fiction

Confessions of a Zookeeper Parent: A Flash Fiction Piece

Summer is coming, and my eighteen-year-old son is about to graduate high school. My twenty-year-old daughter is completing community college and will go off to a SUNY school this fall.

            However, I am fighting against letting my son go to his senior prom or have a graduation party. Why? Because he barely passed this year. He should consider it a miracle that he can graduate this year.

            My daughter also passed just by the skin of her teeth. She’d had to abandon her dream of going to an ivy league school last year.

            As a zookeeper, I wish I could take my children to work with me and teach them responsibility with helping out. I was considering a farm trip where they’d have to collect eggs from chickens and clean up a barn. However, I can’t afford it this year.

            And I don’t think the zoo I work at would allow me to bring my kids, even if they’re overage. They’d probably say that it’s too dangerous. It makes sense to me as most of the animals we have to deal with are unsafe. They’re technically not meant to be tamed and around humans.

            I can’t think of a position they could do that would keep them safe as well as teach them responsibility. Helping out with directions would be too easy for them.

            I might know someone who could keep them busy and give them little, if any, time for fun. He’s a farmer, but he lives in Nebraska. I’m in New York, and I had trouble finding affordable tickets to fly anywhere, especially since it’s a peak travel season.

            Well, I can’t think of any big, famous tourist sites in Nebraska. A lot of people I know like to go to Disneyworld, Alaska, and other popular destinations for the summer. I’ll try looking at plane tickets to Nebraska online. If I can get permission from this farmer to let my kids help him, maybe then I’ll send them off there. I’m going to be a tough dad.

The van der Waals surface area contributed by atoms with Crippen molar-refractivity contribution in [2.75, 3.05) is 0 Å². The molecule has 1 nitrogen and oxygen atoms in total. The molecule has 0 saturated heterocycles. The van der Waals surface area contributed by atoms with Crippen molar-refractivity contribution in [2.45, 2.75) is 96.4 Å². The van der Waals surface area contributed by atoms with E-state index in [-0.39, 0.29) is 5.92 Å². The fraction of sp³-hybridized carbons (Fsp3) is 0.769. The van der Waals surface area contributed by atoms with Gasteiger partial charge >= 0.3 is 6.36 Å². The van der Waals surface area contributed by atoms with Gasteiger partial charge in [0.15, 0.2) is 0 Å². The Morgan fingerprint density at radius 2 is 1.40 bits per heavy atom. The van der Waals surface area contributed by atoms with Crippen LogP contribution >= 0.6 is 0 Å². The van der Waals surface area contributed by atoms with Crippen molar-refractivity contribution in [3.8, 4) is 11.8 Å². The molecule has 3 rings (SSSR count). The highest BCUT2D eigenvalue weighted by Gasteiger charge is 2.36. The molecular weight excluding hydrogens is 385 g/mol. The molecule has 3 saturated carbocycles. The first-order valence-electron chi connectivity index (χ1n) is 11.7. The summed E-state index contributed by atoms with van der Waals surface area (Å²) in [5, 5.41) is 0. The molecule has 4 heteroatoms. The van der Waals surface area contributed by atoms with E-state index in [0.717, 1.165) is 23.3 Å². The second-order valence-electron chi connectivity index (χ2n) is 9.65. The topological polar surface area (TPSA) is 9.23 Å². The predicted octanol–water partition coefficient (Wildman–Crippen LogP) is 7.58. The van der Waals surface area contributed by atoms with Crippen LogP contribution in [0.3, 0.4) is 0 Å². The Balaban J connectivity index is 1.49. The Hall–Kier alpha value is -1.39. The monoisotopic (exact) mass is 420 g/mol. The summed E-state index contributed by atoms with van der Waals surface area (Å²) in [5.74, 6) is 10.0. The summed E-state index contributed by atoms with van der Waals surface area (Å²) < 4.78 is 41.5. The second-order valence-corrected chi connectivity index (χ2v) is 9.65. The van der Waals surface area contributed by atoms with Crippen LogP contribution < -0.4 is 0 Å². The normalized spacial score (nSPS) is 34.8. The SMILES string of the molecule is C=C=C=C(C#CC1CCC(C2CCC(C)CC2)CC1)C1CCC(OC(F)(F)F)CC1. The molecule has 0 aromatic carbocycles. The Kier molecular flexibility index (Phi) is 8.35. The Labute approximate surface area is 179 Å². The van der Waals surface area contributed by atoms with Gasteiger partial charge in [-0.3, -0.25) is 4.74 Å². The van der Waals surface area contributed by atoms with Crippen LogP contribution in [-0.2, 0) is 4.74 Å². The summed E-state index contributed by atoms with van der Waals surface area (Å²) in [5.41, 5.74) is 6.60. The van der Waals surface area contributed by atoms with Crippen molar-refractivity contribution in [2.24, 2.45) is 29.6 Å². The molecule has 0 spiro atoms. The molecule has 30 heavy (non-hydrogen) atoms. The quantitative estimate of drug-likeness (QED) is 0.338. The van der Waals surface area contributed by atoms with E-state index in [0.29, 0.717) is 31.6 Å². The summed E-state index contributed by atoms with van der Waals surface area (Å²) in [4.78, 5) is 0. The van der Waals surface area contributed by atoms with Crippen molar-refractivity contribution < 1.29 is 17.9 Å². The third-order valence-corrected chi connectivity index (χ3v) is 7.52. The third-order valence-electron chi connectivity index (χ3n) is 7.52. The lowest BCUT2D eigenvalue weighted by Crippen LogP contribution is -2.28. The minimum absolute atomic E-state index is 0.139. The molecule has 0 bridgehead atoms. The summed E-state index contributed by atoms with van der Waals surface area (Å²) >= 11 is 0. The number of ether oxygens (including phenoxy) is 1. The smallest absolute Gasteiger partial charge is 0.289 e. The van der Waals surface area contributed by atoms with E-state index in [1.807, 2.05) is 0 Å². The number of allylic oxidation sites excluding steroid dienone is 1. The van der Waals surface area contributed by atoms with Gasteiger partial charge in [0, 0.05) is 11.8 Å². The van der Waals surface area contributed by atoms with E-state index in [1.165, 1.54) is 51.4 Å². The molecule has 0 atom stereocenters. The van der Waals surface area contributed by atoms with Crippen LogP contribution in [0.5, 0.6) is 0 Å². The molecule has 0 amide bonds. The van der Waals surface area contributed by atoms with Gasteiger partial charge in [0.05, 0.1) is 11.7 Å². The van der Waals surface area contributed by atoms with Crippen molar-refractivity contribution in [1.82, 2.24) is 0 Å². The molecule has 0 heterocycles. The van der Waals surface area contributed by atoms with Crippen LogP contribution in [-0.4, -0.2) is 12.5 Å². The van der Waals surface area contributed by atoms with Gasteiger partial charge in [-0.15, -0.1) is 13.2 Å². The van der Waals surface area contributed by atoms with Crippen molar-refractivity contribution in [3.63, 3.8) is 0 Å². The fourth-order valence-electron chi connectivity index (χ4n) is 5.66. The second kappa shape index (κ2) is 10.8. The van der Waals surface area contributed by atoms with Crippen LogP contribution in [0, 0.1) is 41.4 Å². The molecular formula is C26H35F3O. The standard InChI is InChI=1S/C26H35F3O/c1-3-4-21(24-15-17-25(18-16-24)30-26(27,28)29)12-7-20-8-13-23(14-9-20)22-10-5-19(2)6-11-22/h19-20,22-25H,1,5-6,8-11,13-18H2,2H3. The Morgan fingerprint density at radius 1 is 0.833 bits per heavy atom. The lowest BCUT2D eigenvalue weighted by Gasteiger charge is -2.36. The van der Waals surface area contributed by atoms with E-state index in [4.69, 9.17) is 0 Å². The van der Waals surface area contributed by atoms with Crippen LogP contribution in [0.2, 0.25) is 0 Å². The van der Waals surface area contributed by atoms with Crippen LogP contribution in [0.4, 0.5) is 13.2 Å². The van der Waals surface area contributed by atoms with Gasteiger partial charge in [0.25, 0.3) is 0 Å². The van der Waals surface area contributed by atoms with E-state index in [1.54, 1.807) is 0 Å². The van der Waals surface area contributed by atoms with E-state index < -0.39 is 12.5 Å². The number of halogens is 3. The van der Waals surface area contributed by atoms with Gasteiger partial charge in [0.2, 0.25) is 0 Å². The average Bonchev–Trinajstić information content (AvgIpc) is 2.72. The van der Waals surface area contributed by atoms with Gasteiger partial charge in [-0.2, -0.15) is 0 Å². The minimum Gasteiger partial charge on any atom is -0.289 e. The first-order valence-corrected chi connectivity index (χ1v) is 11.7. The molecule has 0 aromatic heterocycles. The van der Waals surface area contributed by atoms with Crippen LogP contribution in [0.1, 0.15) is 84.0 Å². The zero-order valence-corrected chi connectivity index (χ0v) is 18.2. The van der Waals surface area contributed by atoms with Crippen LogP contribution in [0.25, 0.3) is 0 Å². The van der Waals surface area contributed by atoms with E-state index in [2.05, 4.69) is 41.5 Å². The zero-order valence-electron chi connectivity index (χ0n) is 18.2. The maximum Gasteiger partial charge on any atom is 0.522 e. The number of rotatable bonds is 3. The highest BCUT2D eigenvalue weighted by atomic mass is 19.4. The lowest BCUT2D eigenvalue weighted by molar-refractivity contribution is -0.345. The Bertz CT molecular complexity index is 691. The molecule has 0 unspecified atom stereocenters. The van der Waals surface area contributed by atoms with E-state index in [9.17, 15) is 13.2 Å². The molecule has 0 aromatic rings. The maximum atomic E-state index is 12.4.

travel

When I Visited the Calgary Zoo in 2015

Four years ago, I went to Calgary for my cousin’s engagement party. On what was Independence Day in the US, I went to the Calgary Zoo. It’s kind of like the Bronx Zoo, but more condensed. You can probably see pretty much anything in one day.

After you’re admitted, you’re near the penguin house. Outside it, has different signs, one saying not to touch the penguins. I was puzzled, thinking, why are they reminding people something they already know? Plus, don’t they make it impossible to touch the creatures? Following that sentence was, “We have a no-touching policy.” In my mind, I was saying, yeah, no duh, all zoos do. That’s common knowledge! That’s like reminding people that animals can’t talk. Also, if you put that in a book, that’ll turn readers off. That’s right, I was thinking about something irrelevant.

But when you enter the penguin house, the tanks are, like, five feet tall. So, while little kids wouldn’t be able to reach the top, adults could. Perhaps, that’s why they needed to remind people that basic knowledge that most three-year-olds already know.

Another unique aspect is that they have a restaurant with sit-down service and good quality food. That’s a big difference from the New York City zoos. And it’s indoors.

At the end of the day, it rained, and the small children screamed and cried, even in the tunnel to exit the zoo. Still, no two zoos are alike.